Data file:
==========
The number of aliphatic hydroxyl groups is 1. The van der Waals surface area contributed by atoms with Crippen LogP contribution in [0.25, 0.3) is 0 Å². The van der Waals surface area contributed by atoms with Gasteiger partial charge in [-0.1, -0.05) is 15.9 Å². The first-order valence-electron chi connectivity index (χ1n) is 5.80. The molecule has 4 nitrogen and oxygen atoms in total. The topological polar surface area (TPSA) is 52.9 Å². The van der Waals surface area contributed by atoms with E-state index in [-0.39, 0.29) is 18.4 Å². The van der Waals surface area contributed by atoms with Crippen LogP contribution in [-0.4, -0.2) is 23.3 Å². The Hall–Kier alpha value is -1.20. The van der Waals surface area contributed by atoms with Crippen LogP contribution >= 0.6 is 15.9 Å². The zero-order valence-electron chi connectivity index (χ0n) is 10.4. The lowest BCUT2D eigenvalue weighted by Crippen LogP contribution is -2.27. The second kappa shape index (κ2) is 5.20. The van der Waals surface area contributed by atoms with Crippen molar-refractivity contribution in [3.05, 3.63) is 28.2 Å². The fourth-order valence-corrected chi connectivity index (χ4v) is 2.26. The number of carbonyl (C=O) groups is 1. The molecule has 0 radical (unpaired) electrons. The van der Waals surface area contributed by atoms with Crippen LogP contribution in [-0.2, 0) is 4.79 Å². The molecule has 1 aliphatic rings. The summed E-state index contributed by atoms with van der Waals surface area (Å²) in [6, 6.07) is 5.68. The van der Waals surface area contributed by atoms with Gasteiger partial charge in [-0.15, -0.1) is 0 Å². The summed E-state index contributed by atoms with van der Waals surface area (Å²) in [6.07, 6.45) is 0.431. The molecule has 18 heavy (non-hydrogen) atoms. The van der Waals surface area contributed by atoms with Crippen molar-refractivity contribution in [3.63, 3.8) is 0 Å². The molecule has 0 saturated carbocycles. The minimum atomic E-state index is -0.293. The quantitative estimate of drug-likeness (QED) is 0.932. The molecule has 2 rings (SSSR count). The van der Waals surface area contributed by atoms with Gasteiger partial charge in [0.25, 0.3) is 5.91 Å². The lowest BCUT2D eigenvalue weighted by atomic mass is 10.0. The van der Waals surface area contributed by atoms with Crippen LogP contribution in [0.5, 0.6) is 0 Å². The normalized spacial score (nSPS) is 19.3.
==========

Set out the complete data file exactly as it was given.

The number of aliphatic hydroxyl groups is 1. The van der Waals surface area contributed by atoms with Crippen LogP contribution in [0.25, 0.3) is 0 Å². The van der Waals surface area contributed by atoms with Gasteiger partial charge in [-0.1, -0.05) is 15.9 Å². The first-order valence-electron chi connectivity index (χ1n) is 5.80. The molecule has 4 nitrogen and oxygen atoms in total. The topological polar surface area (TPSA) is 52.9 Å². The van der Waals surface area contributed by atoms with E-state index in [-0.39, 0.29) is 18.4 Å². The van der Waals surface area contributed by atoms with Crippen LogP contribution in [-0.4, -0.2) is 23.3 Å². The Hall–Kier alpha value is -1.20. The van der Waals surface area contributed by atoms with Crippen LogP contribution >= 0.6 is 15.9 Å². The zero-order valence-electron chi connectivity index (χ0n) is 10.4. The lowest BCUT2D eigenvalue weighted by Crippen LogP contribution is -2.27. The second kappa shape index (κ2) is 5.20. The van der Waals surface area contributed by atoms with Crippen molar-refractivity contribution in [3.05, 3.63) is 28.2 Å². The fourth-order valence-corrected chi connectivity index (χ4v) is 2.26. The number of carbonyl (C=O) groups is 1. The molecule has 0 radical (unpaired) electrons. The van der Waals surface area contributed by atoms with Crippen LogP contribution in [-0.2, 0) is 4.79 Å². The molecule has 1 aliphatic rings. The summed E-state index contributed by atoms with van der Waals surface area (Å²) in [6, 6.07) is 5.68. The van der Waals surface area contributed by atoms with Gasteiger partial charge in [-0.15, -0.1) is 0 Å². The summed E-state index contributed by atoms with van der Waals surface area (Å²) in [6.07, 6.45) is 0.431. The molecule has 18 heavy (non-hydrogen) atoms. The van der Waals surface area contributed by atoms with Crippen molar-refractivity contribution in [3.63, 3.8) is 0 Å². The molecule has 0 saturated carbocycles. The minimum atomic E-state index is -0.293. The quantitative estimate of drug-likeness (QED) is 0.932. The molecule has 2 rings (SSSR count). The van der Waals surface area contributed by atoms with Gasteiger partial charge in [0.25, 0.3) is 5.91 Å². The lowest BCUT2D eigenvalue weighted by atomic mass is 10.0. The van der Waals surface area contributed by atoms with Crippen LogP contribution in [0.5, 0.6) is 0 Å². The normalized spacial score (nSPS) is 19.3.